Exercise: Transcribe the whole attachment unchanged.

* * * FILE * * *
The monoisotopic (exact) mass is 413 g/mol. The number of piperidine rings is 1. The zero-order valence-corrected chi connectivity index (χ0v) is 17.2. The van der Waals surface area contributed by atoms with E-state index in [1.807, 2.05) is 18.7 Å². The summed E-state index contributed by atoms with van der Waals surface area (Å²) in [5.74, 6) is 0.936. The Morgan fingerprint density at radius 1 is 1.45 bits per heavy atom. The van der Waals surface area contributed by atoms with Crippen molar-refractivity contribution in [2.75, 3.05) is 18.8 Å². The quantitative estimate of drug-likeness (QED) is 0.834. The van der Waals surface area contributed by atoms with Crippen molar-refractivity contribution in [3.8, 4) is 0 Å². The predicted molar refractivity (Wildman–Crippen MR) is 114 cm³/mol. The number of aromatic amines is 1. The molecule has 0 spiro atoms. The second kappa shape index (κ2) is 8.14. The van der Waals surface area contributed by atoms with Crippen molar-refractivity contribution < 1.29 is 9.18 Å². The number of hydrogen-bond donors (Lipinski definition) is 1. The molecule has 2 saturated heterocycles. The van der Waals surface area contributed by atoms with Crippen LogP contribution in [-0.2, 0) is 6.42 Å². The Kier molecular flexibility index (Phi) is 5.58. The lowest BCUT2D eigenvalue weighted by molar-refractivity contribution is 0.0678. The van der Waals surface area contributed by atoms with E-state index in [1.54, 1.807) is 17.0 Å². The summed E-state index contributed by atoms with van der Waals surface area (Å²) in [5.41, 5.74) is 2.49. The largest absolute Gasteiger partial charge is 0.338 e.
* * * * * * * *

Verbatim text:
The monoisotopic (exact) mass is 413 g/mol. The number of piperidine rings is 1. The zero-order valence-corrected chi connectivity index (χ0v) is 17.2. The van der Waals surface area contributed by atoms with E-state index in [1.807, 2.05) is 18.7 Å². The summed E-state index contributed by atoms with van der Waals surface area (Å²) in [5.74, 6) is 0.936. The Morgan fingerprint density at radius 1 is 1.45 bits per heavy atom. The van der Waals surface area contributed by atoms with Crippen molar-refractivity contribution in [2.75, 3.05) is 18.8 Å². The quantitative estimate of drug-likeness (QED) is 0.834. The van der Waals surface area contributed by atoms with Crippen molar-refractivity contribution in [3.8, 4) is 0 Å². The predicted molar refractivity (Wildman–Crippen MR) is 114 cm³/mol. The number of aromatic amines is 1. The molecule has 0 spiro atoms. The second kappa shape index (κ2) is 8.14. The van der Waals surface area contributed by atoms with Crippen molar-refractivity contribution < 1.29 is 9.18 Å². The number of hydrogen-bond donors (Lipinski definition) is 1. The molecule has 2 saturated heterocycles. The van der Waals surface area contributed by atoms with Crippen LogP contribution in [-0.2, 0) is 6.42 Å². The Kier molecular flexibility index (Phi) is 5.58. The lowest BCUT2D eigenvalue weighted by molar-refractivity contribution is 0.0678. The van der Waals surface area contributed by atoms with E-state index in [1.54, 1.807) is 17.0 Å². The summed E-state index contributed by atoms with van der Waals surface area (Å²) in [5.41, 5.74) is 2.49. The largest absolute Gasteiger partial charge is 0.338 e.